Michael Edward Miller

Around & About Host/News Producer

A graduate of the University of Tennessee at Chattanooga, Michael Edward Miller hosts Around and About.  His favorite radio programs and podcasts include This American Life, Radiolab and The Moth.  He and his wife Rachel are both Chattanooga natives. 

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Rachel Smith

The first same-sex couple to wed in Hamilton County got married on the courthouse lawn Friday, following a U.S. Supreme Court decision that effectively legalized same-sex marriages in all 50 states.  That evening, more than a hundred people gathered at Ross's Landing for a celebration rally, where City Councilman Chris Anderson announced a non-discrimination bill he plans to introduce at the next City Council meeting.

Special thanks to Nooga.com's David Morton for providing WUTC with audio from the Hamilton County Courthouse.

The Museum Center at 5ive Points is hosting a traveling Smithsonian exhibit, IndiVisible: African-Native American Lives in the Americas.  Sam Rumschlag, the Museum Center's Curator of Collections, takes us on a tour of the exhibit, which will be on display until July 3rd.

From the exhibit Web site:

Start Up Week 2014 was a big success, and organizers are seeking community input for the next one.  Project Manager Stephanie Hays joins us to talk about Start Up Week and an informational meeting happening on Thursday, June 25th.

From a media release:

Startup Week Chattanooga Calls For Event Proposals

Donna Williams joins us to talk about neighborhood leadership.

What does it mean to be a leader on your street?  What qualities does it take?  How do the needs of a new neighborhood differ from one that's been around for decades?  Is a formal neighborhood association always the best answer?

Donna Williams is the director of the Department of Economic and Community Development for the City of Chattanooga, and they offer several ways to help create stronger communities through stronger leadership.

Chattanooga potter and independent radio producer John-Michael Forman created the three-minute satirical audio piece What Could be Bad About This?  It's the first one he's produced, and impressively enough, it's up for an international award--it's a finalist for the People's ShortDoc Award in Third Coast International's 2015 ShortDocs Challenge.  His was chosen from more tha


Nashville band The Dead Deads will perform Saturday at 7:45 p.m. on the TVFCU during Riverbend.  A high-energy mix of grunge, rock, their music is both aggressive and fun.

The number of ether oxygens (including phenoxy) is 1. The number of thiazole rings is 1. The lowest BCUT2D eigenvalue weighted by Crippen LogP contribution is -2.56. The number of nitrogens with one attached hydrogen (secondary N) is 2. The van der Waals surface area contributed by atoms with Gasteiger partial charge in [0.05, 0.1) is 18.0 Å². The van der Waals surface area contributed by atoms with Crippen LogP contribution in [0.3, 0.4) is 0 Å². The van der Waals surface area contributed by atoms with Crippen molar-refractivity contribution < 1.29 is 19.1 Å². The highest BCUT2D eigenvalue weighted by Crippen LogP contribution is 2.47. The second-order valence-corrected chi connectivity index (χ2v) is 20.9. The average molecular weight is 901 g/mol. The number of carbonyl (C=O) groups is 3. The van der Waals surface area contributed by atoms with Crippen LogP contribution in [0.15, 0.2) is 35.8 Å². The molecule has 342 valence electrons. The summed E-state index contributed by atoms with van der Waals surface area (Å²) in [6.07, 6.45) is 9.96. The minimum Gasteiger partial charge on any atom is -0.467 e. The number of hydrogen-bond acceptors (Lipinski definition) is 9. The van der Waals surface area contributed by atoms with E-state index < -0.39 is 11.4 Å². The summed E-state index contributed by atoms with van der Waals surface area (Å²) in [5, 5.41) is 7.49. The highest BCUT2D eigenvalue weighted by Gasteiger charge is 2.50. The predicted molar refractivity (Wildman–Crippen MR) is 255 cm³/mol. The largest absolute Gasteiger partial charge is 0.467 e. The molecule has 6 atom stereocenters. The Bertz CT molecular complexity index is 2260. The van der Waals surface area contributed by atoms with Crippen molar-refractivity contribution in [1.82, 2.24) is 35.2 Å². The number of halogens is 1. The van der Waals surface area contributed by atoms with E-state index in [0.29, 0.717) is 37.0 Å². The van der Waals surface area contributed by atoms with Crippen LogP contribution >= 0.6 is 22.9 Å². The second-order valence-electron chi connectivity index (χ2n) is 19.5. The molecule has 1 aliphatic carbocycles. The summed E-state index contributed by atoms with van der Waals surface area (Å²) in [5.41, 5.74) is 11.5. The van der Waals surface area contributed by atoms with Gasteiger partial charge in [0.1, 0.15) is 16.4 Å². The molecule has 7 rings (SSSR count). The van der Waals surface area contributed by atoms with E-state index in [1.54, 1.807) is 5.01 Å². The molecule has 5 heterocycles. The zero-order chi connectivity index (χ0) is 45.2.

From their Web site:


Hawaiian-born electronic musician Kawehi will give one of the more unusual performances at this year's Riverbend Festival. 

Using a microphone, loopers and digital effects, she alters her voice to sound like a guitar, a bass, and drums.  Her cover of Nirvana's "Heart-Shaped Box" went viral last year, winning praise from Courtney Love, who called Kawehi's work "genius."  Now her YouTube channel has around seven millions hits.

Her live shows are a mix of cover songs and originals.  Check out her Nirvana cover below, and catch her at 9:15 p.m. on the TVFCU stage during Riverbend on Thursday evening.

At the 2015 Bessie Smith Strut, Deacon Bluz and the Holy Smoke Band's performance was cut short by a thunderstorm.  Before the rain and lightning came, Bluz gave tribute to B.B. King, who passed away recently at the age of 89.  See a clip of the performance in the video below.

Chattanooga Theatre Centre

The Chattanooga Theatre Center will perform Christopher Durang's Vanya and Sonia and Masha and Spike, a comedy which won the 2013 Tony Award for Best Play.  In this segment, we hear excerpts from rehearsals, and we're joined by director Scott Dunlap and actress Kristina Montague, who plays Masha.  It opens June 12 and continues through June 28.

Here are five of the bands and musicians to check out during the Riverbend Festival's opening weekend:

St. Paul & The Broken Bones

History buffs in other parts of the country may know Chattanooga only for its importance during the Civil War.  However, a new book by NPR’s Steve Inskeep recounts a lesser-known regional conflict, and it's a story that deserves to be heard and remembered.

Contributed photo

The trio of string players who founded Harpeth Rising are all classically trained, but they have eclectic tastes in music.  Their songs are a blend of bluegrass, folk, rock and classical.  They call what they do “chambergrass” or “chamberfolk.“

Banjo and viola player Rebecca Reed-Lunn joins us to talk about the band.  They'll perform at the Riverbend Festival on Thursday, June 11th at 7:45 p.m. on the TVFCU stage.

"In all of my work, I go out to listen and to learn," documentary filmmaker Robert Ashton Winslow says. "I have the stories I feel like I can approach, and then I just ask people what their experience is, what they think is most important."

Traveling around the South, working on a shoestring budget, Winslow has created about a dozen films as part of the Southern Dialogues series, including the feature-length Chattanooga Story.

By Ken Lund [CC BY-SA 4.0 (http://creativecommons.org/licenses/by-sa/4.0)], via Wikimedia Commons

Remember the scene in the original National Lampoon’s Vacation when the Griswolds finally finish their long journey to Walley World and find the theme park is closed?

If you’re headed for a whitewater rafting trip on the Ocoee River and you don’t plan ahead, you might be similarly frustrated.

President Obama has declared May as Mental Health Awareness Month, and says this year "approximately one in five American adults... will experience a diagnosable mental health condition like depression, anxiety, bipolar disorder, schizophrenia, or post-traumatic stress."

Still, Obama says, millions of Americans still do not receive the care they need, and there is still considerable stigma associated with mental health treatment.